On Wednesday night, people in Los Angeles were trying to figure out how someone stole two police cruisers and then crashed them during a chase after they were found out.
Turns out, a group of teens took them after outwitting the LAPD's security systems.
Los Angeles Police Chief Charlie Beck explained Thursday that the teens were part of the department's cadet program. Beck didn't provide names, but said the teens — ages 15, 16, and 17 — accessed the department's inventory system, and then logged in under the name of a sergeant they knew was on vacation to get access to the vehicles.
Beck described the entire process as “fairly sophisticated” and said the cadets' “intimate knowledge” of the department system allowed them to “defeat it.”
“We have some very sophisticated systems, but the cadets, because of their familiarity with these systems, were able to counter them and gain access not only to the vehicles, but to shield the fact that they were unaccounted for for some amount of time,” Beck said.
How long the cadets had the cruisers remains unclear; Beck did not say when the vehicles were checked out, and when asked at a news conference Thursday, said “it is possible that one of them has been gone for two weeks.”
“We do daily inventories of equipment,” Beck said. “It obviously didn't work in this case.”
Police eventually got wise to the theft on Wednesday, when a watch commander noticed one of them was missing. That led police to a security video showing “a young-appearing female” putting gas in a missing vehicle. From there police tracked them down.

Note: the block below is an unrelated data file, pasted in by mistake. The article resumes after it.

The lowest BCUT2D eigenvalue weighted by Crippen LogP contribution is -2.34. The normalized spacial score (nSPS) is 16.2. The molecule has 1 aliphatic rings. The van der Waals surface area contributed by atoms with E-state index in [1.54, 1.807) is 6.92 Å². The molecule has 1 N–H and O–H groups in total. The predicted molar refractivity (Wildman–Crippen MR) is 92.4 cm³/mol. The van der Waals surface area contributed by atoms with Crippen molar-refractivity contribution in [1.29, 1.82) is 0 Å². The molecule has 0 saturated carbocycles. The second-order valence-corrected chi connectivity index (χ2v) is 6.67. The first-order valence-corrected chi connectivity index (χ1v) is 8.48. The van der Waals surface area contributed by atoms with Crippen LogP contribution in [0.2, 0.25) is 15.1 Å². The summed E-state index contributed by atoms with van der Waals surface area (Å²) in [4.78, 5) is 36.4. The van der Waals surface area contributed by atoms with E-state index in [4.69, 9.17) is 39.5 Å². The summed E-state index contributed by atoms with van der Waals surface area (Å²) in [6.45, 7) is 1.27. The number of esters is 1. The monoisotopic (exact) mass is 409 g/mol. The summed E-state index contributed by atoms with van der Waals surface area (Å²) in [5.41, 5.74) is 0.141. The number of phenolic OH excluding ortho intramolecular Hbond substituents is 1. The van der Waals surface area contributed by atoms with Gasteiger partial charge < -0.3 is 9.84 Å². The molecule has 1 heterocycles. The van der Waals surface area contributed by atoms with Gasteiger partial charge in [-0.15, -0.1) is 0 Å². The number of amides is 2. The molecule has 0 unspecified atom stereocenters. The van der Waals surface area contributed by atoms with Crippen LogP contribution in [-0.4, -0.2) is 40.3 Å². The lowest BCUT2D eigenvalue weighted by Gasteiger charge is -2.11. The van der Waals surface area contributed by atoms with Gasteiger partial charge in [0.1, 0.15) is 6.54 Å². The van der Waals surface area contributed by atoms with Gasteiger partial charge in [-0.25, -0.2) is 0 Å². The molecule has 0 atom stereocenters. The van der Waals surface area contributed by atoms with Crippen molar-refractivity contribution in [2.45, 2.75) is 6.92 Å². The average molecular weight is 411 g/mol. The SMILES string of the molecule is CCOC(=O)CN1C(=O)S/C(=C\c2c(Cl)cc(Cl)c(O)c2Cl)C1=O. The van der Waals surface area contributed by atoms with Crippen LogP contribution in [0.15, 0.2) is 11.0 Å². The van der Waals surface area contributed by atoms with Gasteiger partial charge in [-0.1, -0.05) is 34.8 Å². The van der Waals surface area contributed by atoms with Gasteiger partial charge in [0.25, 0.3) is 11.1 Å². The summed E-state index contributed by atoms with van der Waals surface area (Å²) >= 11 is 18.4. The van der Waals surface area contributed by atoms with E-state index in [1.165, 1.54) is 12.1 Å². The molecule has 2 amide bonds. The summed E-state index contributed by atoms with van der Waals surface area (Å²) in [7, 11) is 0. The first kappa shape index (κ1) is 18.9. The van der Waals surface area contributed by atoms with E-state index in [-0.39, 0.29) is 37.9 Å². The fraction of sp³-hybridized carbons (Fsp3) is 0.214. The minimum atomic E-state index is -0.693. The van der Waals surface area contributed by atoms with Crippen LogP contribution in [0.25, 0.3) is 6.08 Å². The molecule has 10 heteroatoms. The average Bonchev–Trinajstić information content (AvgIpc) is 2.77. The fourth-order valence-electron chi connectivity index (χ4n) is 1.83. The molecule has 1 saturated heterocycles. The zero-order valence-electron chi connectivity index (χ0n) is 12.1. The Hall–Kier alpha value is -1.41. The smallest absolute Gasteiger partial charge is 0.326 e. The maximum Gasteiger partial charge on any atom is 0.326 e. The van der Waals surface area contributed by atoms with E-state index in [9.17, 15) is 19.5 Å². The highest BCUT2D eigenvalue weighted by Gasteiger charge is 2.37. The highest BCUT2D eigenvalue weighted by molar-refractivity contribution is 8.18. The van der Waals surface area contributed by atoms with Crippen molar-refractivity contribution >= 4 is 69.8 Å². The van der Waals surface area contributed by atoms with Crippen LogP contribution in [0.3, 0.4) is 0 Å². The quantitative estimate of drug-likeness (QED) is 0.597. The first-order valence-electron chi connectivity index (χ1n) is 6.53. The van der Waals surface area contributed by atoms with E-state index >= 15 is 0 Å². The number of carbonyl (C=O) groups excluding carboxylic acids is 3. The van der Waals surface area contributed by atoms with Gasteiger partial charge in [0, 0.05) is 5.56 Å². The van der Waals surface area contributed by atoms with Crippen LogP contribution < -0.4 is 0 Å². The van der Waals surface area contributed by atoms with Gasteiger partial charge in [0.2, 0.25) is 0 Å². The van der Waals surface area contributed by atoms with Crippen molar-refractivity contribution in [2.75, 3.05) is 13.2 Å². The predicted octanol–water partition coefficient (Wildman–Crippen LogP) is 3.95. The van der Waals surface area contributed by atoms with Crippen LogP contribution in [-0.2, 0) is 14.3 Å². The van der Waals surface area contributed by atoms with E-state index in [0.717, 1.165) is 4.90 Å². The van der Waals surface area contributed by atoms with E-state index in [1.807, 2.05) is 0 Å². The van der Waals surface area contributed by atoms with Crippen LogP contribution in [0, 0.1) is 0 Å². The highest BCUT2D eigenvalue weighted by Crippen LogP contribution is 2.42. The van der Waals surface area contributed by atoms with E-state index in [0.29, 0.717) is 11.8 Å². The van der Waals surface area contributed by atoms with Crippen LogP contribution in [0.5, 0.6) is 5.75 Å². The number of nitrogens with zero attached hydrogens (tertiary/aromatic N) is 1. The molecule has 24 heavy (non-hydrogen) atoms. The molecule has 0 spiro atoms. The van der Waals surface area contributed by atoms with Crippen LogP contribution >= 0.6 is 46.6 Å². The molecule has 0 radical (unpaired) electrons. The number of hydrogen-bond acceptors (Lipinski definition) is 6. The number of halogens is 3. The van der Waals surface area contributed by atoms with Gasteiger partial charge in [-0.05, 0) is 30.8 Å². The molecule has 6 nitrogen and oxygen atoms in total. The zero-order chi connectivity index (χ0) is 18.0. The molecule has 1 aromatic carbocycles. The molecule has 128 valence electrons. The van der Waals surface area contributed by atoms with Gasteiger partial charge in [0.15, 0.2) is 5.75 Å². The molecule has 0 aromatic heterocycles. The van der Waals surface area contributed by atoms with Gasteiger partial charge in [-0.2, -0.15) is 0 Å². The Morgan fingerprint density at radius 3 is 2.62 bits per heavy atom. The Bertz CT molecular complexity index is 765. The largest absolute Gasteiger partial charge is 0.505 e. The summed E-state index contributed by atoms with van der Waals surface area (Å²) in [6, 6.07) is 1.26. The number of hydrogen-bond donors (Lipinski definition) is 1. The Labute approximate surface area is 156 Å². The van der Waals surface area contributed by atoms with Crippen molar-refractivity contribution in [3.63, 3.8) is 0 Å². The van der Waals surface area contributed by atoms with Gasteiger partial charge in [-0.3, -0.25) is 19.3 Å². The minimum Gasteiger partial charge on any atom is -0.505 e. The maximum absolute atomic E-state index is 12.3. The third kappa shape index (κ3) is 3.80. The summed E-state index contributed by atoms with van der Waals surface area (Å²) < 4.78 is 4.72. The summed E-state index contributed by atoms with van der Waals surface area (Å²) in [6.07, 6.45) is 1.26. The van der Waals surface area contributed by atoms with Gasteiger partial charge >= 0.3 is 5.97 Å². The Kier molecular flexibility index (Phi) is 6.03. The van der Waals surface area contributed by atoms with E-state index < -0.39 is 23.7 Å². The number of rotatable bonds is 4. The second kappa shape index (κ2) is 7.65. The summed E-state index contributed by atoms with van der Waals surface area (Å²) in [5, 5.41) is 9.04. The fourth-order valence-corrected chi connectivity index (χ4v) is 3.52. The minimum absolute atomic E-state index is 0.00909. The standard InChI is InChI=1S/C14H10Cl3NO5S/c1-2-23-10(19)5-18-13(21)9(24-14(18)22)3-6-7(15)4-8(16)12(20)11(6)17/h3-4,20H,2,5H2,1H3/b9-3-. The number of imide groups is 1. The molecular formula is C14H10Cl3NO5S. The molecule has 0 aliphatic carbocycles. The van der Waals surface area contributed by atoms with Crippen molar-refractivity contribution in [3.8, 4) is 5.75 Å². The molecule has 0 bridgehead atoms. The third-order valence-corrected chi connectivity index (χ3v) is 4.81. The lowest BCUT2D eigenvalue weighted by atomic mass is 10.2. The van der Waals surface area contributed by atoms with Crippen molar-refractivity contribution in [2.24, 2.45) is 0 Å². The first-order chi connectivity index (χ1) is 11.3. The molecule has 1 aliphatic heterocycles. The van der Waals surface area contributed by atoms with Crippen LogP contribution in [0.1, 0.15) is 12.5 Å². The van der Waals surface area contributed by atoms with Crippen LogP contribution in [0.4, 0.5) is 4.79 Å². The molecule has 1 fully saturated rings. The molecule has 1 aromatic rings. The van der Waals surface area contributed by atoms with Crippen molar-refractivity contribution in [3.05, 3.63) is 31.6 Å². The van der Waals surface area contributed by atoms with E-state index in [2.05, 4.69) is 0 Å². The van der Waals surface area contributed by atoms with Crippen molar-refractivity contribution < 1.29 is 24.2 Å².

According to Beck, when officers first found the cruisers Wednesday, they were “driving in tandem.” When a police cruiser with an actual officer behind the wheel started gave chase, they split up.
That briefly gave rise to two chases in which police vehicles were chasing each other. Both stolen vehicles eventually crashed, with one of them injuring another driver.
Photos from the end of Wednesday night's chases showed what appeared to be a wrecked police SUV and four-door police car.
Police also recovered a third police vehicle during the investigation, which Beck said may be connected to the cadets.
After capturing the rogue cadets, police also found “two LAPD tasers, two LAPD radios and one bullet-resistant vest,” Beck said. He stressed that no guns were ever missing.
Beck also appealed to the public for help: the cadets may have impersonated officers, he said, so if people saw any “very young-appearing” officers recently in Los Angeles, they need to contact police.
He added that people in the cadet program — which includes thousands of teens, many of them from “difficult neighborhoods” — are not allowed to drive police vehicles.
The investigation into the cadets remains open, an LAPD spokesman said.
Meanwhile, the LAPD is attempting to make sure a similar incident doesn't happen again.
“I've directed a top-to-bottom review of our cadet program,” Beck said, adding later that he wants to make the department's system “even more difficult to access.”